Covering the bases: What women offer men’s sports

When women take the field as officials, they stretch the bounds of society’s perceptions of what women can do.

Chris O'Meara/AP
Down judge Sarah Thomas smiles for the camera during the second half of Super Bowl LV, in Tampa, Florida, Feb. 7, 2021.

As a teacher, one of my least favorite phrases was “those who can’t, teach.” It implied that educators must have washed out of the real world.

But this week’s cover story puts that old adage in a new, almost subversive, light. In it, we meet Justine Siegal, who had dreamed as a girl of playing for the Cleveland Indians. She never got to test that dream because of her gender. Instead, she became the first woman to be paid by a Major League Baseball organization for a coaching position. 

That women are making inroads into men’s professional teams may seem curious. After all, women have their own leagues. But, from youth sports up through the pros, women’s sports are consistently undervalued by society, compared with men’s. 

That second-tier status was on display last month during the NCAA championship, when Ali Kershner, a sports performance coach for Stanford University, posted online photos of the elaborate weight room on offer for the men’s teams during the tournament and the single rack of barbells made available to the women’s teams. The posts quickly went viral, and the NCAA responded with a fully stocked weight room and an apology. 

I have encountered similar double standards as an assistant amateur boxing coach with USA Boxing. When one of the fighters I worked with won the New England Golden Gloves, we were presented with the option of taking her to nationals in Florida. Had she been a male fighter, there would have been funding to help cover the travel costs. Female fighters were expected to fundraise to pay both their own way and their coaches’.

When it comes to the pros, female athletes consistently receive less funding, less airtime, and, ultimately, less recognition.

In 2019, the average annual compensation for an MLB player was $4 million. Players for the women’s professional softball league, National Pro Fastpitch, earned $6,000 that year. While baseball and softball are hardly a perfect comparison, marked disparities span the spectrum of professional athletics. Even in tennis, one of the few sports where women’s matches can draw higher viewership than men’s, female players, on average, earn less than their male counterparts.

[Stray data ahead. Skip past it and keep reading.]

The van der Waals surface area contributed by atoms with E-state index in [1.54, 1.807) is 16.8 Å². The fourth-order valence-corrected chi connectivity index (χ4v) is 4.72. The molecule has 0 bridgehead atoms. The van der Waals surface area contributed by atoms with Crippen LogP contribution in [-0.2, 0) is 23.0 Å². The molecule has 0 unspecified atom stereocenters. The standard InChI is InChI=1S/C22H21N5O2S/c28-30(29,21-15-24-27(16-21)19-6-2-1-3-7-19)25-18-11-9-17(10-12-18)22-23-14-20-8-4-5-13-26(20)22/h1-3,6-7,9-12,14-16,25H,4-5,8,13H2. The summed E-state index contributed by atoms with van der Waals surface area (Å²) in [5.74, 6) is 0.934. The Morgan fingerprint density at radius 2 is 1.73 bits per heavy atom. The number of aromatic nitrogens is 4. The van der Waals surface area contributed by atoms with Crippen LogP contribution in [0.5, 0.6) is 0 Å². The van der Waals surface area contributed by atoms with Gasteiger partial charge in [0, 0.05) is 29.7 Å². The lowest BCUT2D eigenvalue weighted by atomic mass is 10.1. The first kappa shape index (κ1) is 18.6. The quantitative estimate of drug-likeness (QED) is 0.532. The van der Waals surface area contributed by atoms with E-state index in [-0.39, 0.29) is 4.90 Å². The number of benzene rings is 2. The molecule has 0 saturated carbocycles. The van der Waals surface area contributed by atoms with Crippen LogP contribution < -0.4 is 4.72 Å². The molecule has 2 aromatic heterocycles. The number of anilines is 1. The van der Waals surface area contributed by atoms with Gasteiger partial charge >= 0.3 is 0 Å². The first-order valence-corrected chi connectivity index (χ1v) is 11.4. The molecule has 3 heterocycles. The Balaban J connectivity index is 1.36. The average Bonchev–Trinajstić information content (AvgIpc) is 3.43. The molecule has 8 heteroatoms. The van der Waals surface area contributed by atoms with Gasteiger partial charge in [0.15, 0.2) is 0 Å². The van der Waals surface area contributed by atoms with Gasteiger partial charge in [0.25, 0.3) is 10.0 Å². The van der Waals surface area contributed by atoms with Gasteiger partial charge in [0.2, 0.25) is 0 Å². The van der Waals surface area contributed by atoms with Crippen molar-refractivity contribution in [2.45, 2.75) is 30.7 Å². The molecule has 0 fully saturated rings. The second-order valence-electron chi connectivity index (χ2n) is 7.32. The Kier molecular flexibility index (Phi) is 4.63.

Why does this matter? 

The world of sports is both a reflection and a driver of cultural trends. Seemingly small changes, like Sarah Thomas taking the field to referee the 2021 Super Bowl, are significant because they send ripples of broader movement across society.

Professional sports is one of the few arenas that holds the attention of people from pretty much all walks of life. Millions of fans look to sports not just for entertainment, but for something to bond over and root for. And they love nothing more than watching athletes push themselves to break records and surpass their personal bests. Those efforts routinely shatter the expectations of what is thought to be possible. 

When women like Ms. Siegal take the field as officials, they stretch the bounds of society’s perceptions of what women can do and how much they have to offer even male-dominated sports. And young players and fans everywhere – male and female – are watching.

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